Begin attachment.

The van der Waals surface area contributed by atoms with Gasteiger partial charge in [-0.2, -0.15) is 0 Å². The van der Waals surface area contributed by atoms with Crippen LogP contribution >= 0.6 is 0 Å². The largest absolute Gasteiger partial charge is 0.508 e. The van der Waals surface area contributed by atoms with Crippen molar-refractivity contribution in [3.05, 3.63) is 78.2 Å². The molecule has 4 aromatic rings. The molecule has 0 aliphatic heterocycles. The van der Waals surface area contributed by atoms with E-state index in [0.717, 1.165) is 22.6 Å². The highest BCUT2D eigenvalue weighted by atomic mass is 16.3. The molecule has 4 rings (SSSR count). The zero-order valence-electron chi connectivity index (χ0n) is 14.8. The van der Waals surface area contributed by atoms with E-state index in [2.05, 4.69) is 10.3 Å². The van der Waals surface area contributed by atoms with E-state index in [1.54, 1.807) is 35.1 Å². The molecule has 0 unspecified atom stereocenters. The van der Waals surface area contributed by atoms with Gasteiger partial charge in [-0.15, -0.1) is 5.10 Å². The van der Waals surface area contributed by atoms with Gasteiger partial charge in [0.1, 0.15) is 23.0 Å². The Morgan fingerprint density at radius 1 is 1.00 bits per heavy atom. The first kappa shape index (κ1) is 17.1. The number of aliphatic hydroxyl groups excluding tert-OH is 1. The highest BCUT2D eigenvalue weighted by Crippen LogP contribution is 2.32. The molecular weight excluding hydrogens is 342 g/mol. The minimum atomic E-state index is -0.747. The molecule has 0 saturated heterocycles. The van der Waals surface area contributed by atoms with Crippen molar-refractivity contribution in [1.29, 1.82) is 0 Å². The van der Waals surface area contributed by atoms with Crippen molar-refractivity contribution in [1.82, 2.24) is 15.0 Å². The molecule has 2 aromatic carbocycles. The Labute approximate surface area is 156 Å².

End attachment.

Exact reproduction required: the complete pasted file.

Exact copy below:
The van der Waals surface area contributed by atoms with Gasteiger partial charge in [-0.2, -0.15) is 0 Å². The van der Waals surface area contributed by atoms with Crippen LogP contribution >= 0.6 is 0 Å². The largest absolute Gasteiger partial charge is 0.508 e. The van der Waals surface area contributed by atoms with Crippen molar-refractivity contribution in [3.05, 3.63) is 78.2 Å². The molecule has 4 aromatic rings. The molecule has 0 aliphatic heterocycles. The van der Waals surface area contributed by atoms with E-state index in [0.717, 1.165) is 22.6 Å². The highest BCUT2D eigenvalue weighted by atomic mass is 16.3. The molecule has 4 rings (SSSR count). The zero-order valence-electron chi connectivity index (χ0n) is 14.8. The van der Waals surface area contributed by atoms with E-state index in [2.05, 4.69) is 10.3 Å². The van der Waals surface area contributed by atoms with E-state index in [1.54, 1.807) is 35.1 Å². The molecule has 0 unspecified atom stereocenters. The van der Waals surface area contributed by atoms with Gasteiger partial charge in [-0.15, -0.1) is 5.10 Å². The van der Waals surface area contributed by atoms with Gasteiger partial charge in [0.1, 0.15) is 23.0 Å². The Morgan fingerprint density at radius 1 is 1.00 bits per heavy atom. The first kappa shape index (κ1) is 17.1. The number of aliphatic hydroxyl groups excluding tert-OH is 1. The highest BCUT2D eigenvalue weighted by Crippen LogP contribution is 2.32. The molecular weight excluding hydrogens is 342 g/mol. The minimum atomic E-state index is -0.747. The molecule has 0 saturated heterocycles. The van der Waals surface area contributed by atoms with Crippen molar-refractivity contribution in [1.29, 1.82) is 0 Å². The van der Waals surface area contributed by atoms with Crippen molar-refractivity contribution in [1.82, 2.24) is 15.0 Å². The molecule has 2 aromatic carbocycles. The Labute approximate surface area is 156 Å².